'They killed a man but created a saint,' prelate says of slain priest

By Maria Wiering

ST. PAUL, Minn. (CNS) — Retired
Archbishop Harry J. Flynn was rector of Mount St. Mary’s Seminary in
Emmitsburg, Maryland, when he got a call in 1979 from an old friend from the seminary,
asking if he could visit for a week.

That friend was Father Stanley
Rother, a priest of the Archdiocese of Oklahoma City and a missionary in a
rural part of Guatemala.

He picked up Father Rother from
Dulles International Airport near Washington and was appalled by the horrific
situation the priest described in Guatemala. Members of his congregation had disappeared
and were presumed dead, victims of a civil war between the government and
guerrilla groups.

“If they asked for a few more
cents for picking coffee beans, they were considered communists, and a truck
would come into the village that night, stop at the home of the man or woman
who asked for a few more cents, take them out to the country, torture them,
kill them, and then throw their bodies into a well to poison that well,” said Archbishop
Flynn, who headed the Archdiocese of St. Paul and Minneapolis from 1995 to 2008.

Father Rother described the
situation “with a passion,” Archbishop Flynn recalled. “It was haunting him. He
said, ‘If I speak, they’ll kill me, but if keep silent, what kind of a shepherd
would I be?'”

The friends shared meals
together that week, but Father Rother spent his days praying at the seminary’s
historic Lourdes grotto, a place he had loved while he and Archbishop Flynn
were seminarians at “the Mount.” At the end of the week, he told then-Father
Flynn, “I know what I must do. I must go back and speak.”

“But,” Archbishop Flynn
recalled, “he also said this: ‘They’re not going to take me out and kill me
somewhere in the country and then throw my body into a well.’ He said, ‘I’ll
put up a fight like they’ve never seen before.'”

Archbishop Flynn took Father
Rother to the airport and said goodbye. He knew it would be the last time he
would see him alive. Two years later, in 1981, Archbishop Flynn opened a
newspaper to read that an American priest had been killed in Guatemala. He
didn’t have to read further to know it was Father Rother.

Archbishop Flynn was to be among
others who knew the priest gathering in Oklahoma City’s Cox Convention Center
Sept. 23 for Father Rother’s beatification. In December 2016, Pope Francis
officially recognized Father Rother as a martyr, making him the first U.S.-born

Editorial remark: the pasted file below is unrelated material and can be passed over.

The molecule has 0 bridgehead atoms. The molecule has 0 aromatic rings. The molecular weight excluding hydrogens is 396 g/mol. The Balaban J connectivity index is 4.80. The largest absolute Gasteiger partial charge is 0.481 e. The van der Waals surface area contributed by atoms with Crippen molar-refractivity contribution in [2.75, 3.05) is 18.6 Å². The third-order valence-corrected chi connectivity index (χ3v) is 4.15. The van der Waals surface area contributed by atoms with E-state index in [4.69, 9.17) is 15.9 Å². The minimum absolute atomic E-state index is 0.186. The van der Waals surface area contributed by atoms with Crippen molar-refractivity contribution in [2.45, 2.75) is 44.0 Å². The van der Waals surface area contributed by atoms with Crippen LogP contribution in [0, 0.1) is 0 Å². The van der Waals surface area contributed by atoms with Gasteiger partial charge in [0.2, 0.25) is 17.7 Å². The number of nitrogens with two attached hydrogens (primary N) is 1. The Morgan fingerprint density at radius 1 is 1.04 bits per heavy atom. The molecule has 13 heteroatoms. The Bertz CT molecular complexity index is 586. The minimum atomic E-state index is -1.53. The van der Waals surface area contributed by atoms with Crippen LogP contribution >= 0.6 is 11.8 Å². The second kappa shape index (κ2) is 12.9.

martyr recognized by the Catholic Church. Also attending will be members of the
Rother family, including distant cousins from Minnesota.

Father Rother grew up on a farm
near Okarche, Oklahoma. He was a farm boy with a knack for fixing things. After
high school, he left home for seminary in Texas, but he was asked to leave
after struggling with Latin. Undeterred, he transferred to the Emmitsburg
seminary, where he met Archbishop Flynn, who was three classes ahead of him.
Archbishop Flynn noted his friend’s deep prayer life.

“We could be downstairs in recreation,
laughing and carrying on, and then the bell would ring to go up to chapel for
night prayer and Stanley seemed to me to go right into prayer, which I found
enviable,” Archbishop Flynn recalled in a recent interview with The Catholic
Spirit, newspaper of the Minnesota archdiocese.

The two were in the seminary
around the time that Pope John XXIII encouraged U.S. bishops to form
partnerships between their dioceses and those in Latin America. The
then-Diocese of Oklahoma City-Tulsa paired with the Diocese of Solola,
Guatemala. In 1968, Father Rother was asked to minister there in Santiago Atitlan,
a mission established by Franciscans. The Mayan people there had been without a
priest for nearly a century.

People who knew Father Rother
weren’t surprised that he returned again and again to Guatemala after the
violence began, even with many opportunities to stay in the U.S. The Christmas
before he died, he famously wrote to his archbishop, “A shepherd cannot run at
the first sign of danger.”

On July 28, 1981, three men
burst into the parish rectory, demanding Father Rother. He was hiding, but when
the men threatened the life of one of his protectors, he emerged. He was ultimately
gunned down in his rectory, his knuckles raw from the fight, his spattered
blood staining the wall. The Guatemalans left the stains, and to this day,
visitors — many of them pilgrims — can see the aftermath of what the gunmen
did to their priest. The fatal bullet remains lodged in the wall.

In 1999, Archbishop Flynn
traveled to Father Rother’s church in Santiago Atitlan, visited the room where
he was shot to death and celebrated Mass in the parish church. Father Rother’s
body returned to Oklahoma, but the missionary’s heart was left behind with the
Guatemalans, who have since enshrined it as a relic.

Archbishop Flynn also prays for
his friend’s intercession, keeping his photograph on his altar for Mass. He
feels that he had a graced opportunity to be with Father Rother that summer
while he was discerning his impending death.

“I’ll always remember sitting in
the room where he was martyred, and sitting there and looking at his blood all
over the wall, splattered, and experiencing anger in my heart with the people
who did that to him — this gentle, gentle shepherd,” he said, “and then
realizing what he would have said — something that Christ said, ‘They don’t
even know what they’re doing,’ and they probably didn’t. … They killed a man,
but they created a saint.”

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Wiering is editor of The Catholic Spirit, newspaper of the Archdiocese of St. Paul and Minneapolis.

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